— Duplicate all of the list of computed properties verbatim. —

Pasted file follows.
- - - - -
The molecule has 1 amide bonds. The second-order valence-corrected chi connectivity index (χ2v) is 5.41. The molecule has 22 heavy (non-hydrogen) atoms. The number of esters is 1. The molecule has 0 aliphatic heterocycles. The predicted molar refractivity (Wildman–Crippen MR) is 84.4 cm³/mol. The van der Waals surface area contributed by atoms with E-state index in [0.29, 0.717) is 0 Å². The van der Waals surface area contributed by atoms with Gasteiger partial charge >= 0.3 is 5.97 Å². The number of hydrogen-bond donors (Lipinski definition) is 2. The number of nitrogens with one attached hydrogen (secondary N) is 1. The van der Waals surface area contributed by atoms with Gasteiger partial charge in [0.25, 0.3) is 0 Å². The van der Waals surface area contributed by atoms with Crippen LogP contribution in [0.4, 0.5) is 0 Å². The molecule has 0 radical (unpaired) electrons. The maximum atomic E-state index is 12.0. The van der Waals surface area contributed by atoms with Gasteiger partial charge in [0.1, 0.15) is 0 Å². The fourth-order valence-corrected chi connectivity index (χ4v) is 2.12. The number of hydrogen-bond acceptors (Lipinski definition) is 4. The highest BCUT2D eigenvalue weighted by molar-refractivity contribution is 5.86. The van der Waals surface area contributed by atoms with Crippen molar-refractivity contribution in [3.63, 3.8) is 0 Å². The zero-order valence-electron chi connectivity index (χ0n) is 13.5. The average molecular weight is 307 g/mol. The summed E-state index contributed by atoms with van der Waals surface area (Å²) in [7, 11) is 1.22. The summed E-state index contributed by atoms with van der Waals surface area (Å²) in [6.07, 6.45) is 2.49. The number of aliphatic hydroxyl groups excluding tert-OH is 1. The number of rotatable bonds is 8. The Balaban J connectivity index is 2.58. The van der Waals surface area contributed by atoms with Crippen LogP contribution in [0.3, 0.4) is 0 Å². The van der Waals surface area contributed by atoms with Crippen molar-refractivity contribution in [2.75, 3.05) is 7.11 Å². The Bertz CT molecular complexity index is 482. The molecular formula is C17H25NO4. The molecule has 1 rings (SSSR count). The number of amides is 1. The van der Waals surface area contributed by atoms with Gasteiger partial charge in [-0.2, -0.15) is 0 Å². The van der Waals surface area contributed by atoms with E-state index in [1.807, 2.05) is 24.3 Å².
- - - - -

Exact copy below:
The molecule has 1 amide bonds. The second-order valence-corrected chi connectivity index (χ2v) is 5.41. The molecule has 22 heavy (non-hydrogen) atoms. The number of esters is 1. The molecule has 0 aliphatic heterocycles. The predicted molar refractivity (Wildman–Crippen MR) is 84.4 cm³/mol. The van der Waals surface area contributed by atoms with E-state index in [0.29, 0.717) is 0 Å². The van der Waals surface area contributed by atoms with Gasteiger partial charge >= 0.3 is 5.97 Å². The number of hydrogen-bond donors (Lipinski definition) is 2. The number of nitrogens with one attached hydrogen (secondary N) is 1. The van der Waals surface area contributed by atoms with Gasteiger partial charge in [0.25, 0.3) is 0 Å². The van der Waals surface area contributed by atoms with Crippen LogP contribution in [0.4, 0.5) is 0 Å². The molecule has 0 radical (unpaired) electrons. The maximum atomic E-state index is 12.0. The van der Waals surface area contributed by atoms with Gasteiger partial charge in [0.1, 0.15) is 0 Å². The fourth-order valence-corrected chi connectivity index (χ4v) is 2.12. The number of hydrogen-bond acceptors (Lipinski definition) is 4. The highest BCUT2D eigenvalue weighted by molar-refractivity contribution is 5.86. The van der Waals surface area contributed by atoms with Crippen molar-refractivity contribution in [3.63, 3.8) is 0 Å². The zero-order valence-electron chi connectivity index (χ0n) is 13.5. The average molecular weight is 307 g/mol. The summed E-state index contributed by atoms with van der Waals surface area (Å²) in [7, 11) is 1.22. The summed E-state index contributed by atoms with van der Waals surface area (Å²) in [6.07, 6.45) is 2.49. The number of aliphatic hydroxyl groups excluding tert-OH is 1. The number of rotatable bonds is 8. The Balaban J connectivity index is 2.58. The van der Waals surface area contributed by atoms with Crippen LogP contribution in [0.3, 0.4) is 0 Å². The van der Waals surface area contributed by atoms with Crippen molar-refractivity contribution in [2.75, 3.05) is 7.11 Å². The Bertz CT molecular complexity index is 482. The molecular formula is C17H25NO4. The molecule has 1 rings (SSSR count). The number of amides is 1. The van der Waals surface area contributed by atoms with Gasteiger partial charge in [-0.2, -0.15) is 0 Å². The van der Waals surface area contributed by atoms with E-state index in [1.807, 2.05) is 24.3 Å².